A con man was sentenced Thursday for preying on a man who had posted an online ad on Craigslist. | Screenshot

Con man sentenced to 5 years for Craigslist lonely hearts scam

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A callous con man who had his mom dress up as a federal judge as part of a bizarre “Catfish” scamwas sentenced Thursday to five years in federal prison.

Geovani Ozuna, 25, of Merrillville, preyed on a naive, gay illegal immigrant who had posted an online lonely hearts ad on Craigslist, manipulating him in a way that was “disturbing in many ways,” U.S. District Judge John Tharp said.

By posing at different times as a Skokie cop, a corrupt lawyer and a student lover — and roping his mom into play the role of a judge — Ozuna over the course of a yearconcocted an elaborate story to extort his Salvadoran victim into handing him more than $27,000 in cash.

RELATED: Con man’s mom posed as federal judge in elaborate ‘Catfish’ scam

Testifying through a Spanish-speaking interpreter, the 32-year-old victim on Thursday said he had immigrated to Chicago a decade ago to escape homophobic violence in his homeland. He tearfully explained how he had been left homeless and without money even for food by Ozuna’s scam.

“I had to humiliate myself with many people,” the victim told Tharp, explaining how he’d begged friends and clients at his accounting job to loan him money to pay Ozuna off. “I had to sleep on the floor at my workplace. . . . It was extremely shameful.”

The stranger-than-fiction scheme began when Ozuna responded to his victim’s lonely-hearts ad in 2012, pretending to be a cop. Ozuna then adopted a second phony online identity, this time posing as an 18-year-old college student from California who wanted to be the victim’s lover.

After the victim sent money so that the “student” could travel to Chicago, Ozuna expertly switched back and forth between the two personas in a series of email and telephone conversations, convincing the victim that the “student” had been arrested en route and was in fact underage.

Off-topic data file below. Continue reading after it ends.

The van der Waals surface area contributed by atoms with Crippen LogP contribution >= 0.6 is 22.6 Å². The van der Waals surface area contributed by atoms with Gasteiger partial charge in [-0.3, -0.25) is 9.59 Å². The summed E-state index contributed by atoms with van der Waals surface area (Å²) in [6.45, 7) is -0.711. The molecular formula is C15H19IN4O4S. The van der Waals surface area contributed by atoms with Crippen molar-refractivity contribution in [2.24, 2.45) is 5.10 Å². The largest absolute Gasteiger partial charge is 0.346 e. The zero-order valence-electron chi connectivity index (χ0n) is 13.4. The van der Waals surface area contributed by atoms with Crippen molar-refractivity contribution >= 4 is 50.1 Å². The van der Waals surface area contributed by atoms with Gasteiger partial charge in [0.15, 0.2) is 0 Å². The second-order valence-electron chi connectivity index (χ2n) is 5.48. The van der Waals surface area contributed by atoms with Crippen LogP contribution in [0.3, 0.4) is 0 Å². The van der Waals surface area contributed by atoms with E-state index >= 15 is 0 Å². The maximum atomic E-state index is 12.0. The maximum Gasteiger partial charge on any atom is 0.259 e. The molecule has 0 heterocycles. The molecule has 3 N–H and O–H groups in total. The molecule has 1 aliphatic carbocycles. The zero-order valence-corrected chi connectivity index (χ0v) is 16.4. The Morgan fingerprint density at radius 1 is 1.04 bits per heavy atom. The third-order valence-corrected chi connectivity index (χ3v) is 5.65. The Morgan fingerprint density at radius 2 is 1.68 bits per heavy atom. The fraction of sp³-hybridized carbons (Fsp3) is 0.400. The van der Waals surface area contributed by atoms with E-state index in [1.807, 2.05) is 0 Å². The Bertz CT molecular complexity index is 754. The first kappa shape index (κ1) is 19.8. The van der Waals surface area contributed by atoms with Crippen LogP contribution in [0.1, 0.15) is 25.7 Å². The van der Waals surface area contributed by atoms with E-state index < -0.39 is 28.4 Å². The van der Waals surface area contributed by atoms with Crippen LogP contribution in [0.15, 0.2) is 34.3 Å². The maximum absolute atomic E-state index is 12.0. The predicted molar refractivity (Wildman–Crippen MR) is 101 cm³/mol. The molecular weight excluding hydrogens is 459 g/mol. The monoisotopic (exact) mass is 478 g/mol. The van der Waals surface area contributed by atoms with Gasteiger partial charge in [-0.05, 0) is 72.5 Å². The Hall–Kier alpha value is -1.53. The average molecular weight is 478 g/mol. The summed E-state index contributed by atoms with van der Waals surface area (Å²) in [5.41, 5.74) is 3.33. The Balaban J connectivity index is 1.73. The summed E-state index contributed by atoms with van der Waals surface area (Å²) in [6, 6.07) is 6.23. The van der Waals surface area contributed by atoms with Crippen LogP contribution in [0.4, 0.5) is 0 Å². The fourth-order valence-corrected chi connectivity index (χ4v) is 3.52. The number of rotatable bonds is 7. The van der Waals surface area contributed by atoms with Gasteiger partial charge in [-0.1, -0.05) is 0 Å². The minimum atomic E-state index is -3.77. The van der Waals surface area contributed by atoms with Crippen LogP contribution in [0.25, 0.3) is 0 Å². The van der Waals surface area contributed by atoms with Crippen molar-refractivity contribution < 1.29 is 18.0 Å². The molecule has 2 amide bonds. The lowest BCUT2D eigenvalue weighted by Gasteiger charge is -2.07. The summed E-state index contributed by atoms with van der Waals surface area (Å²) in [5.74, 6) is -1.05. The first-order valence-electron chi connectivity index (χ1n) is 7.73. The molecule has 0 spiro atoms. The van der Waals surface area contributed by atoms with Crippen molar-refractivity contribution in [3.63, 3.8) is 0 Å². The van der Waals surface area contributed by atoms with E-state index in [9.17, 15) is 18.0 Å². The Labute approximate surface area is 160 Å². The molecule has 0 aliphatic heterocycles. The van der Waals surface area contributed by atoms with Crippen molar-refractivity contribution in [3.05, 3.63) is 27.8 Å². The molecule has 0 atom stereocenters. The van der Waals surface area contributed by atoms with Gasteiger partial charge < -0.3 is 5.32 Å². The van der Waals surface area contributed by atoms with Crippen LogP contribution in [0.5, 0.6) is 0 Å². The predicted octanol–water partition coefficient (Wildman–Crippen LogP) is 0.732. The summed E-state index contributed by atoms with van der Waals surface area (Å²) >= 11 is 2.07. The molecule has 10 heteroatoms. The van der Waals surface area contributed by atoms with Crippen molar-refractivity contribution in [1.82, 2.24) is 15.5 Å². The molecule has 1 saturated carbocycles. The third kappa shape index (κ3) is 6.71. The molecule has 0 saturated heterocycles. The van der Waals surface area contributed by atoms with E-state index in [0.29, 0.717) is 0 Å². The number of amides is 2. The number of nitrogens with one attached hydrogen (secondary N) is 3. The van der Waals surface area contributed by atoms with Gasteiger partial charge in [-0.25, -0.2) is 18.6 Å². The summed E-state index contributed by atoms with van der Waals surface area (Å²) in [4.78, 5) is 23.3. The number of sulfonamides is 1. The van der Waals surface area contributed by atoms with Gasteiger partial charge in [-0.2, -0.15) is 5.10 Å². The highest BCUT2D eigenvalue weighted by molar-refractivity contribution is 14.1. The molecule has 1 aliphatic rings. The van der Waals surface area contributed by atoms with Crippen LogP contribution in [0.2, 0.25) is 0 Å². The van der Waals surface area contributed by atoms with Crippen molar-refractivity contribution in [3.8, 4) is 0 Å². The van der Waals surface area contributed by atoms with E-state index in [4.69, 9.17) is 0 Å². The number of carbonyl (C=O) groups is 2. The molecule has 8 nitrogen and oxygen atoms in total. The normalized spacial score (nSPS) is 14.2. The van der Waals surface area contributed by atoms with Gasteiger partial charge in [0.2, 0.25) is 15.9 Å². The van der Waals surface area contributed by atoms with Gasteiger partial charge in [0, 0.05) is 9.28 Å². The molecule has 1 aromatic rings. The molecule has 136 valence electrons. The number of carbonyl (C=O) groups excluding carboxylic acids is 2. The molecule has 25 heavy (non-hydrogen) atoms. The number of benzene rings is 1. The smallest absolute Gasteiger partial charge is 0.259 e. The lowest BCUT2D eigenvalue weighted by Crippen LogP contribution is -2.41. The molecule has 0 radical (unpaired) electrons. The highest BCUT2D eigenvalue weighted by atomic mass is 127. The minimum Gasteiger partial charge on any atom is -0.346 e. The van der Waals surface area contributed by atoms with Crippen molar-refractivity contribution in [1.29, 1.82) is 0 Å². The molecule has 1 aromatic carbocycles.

By warning the victim that he faced arrest and deportation for soliciting sex with a minor, and by taking advantage of his ignorance of U.S. law, Ozuna forced the victim to pay “fines” and “legal fees.” He invented another character — a California lawyer — and had his mom pose as a federal judge in a series of threatening phone calls and visits.

Eventually, Ozuna even threatened violence against the victim’s family in El Salvador, bringing a gun to a meeting at which he demanded payment.

“I would like to say sorry to the victim,” Ozuna said during a brief speech to the court Thursday. “I’m a human and I made a mistake.”

But Tharp told him, “You can’t simply wipe it away.”

“Most disturbingly, you recruited your own mother to assist you in a crime of violence,” he said.

The judge — who is due to sentence Ozuna’s mother later this year for her role in the scam — warned Ozuna, an illegal immigrant from Mexico, that he faces likely deportation once he completes his prison term.

He also ordered Ozuna to pay the victim back the $27,000. But the victim said he wasn’t counting on receiving a penny.

He still owes his pals and clients $14,000 they loaned him, he said.

“I’ve lost this money,” he said. “I’m the one who has to pay it back.”

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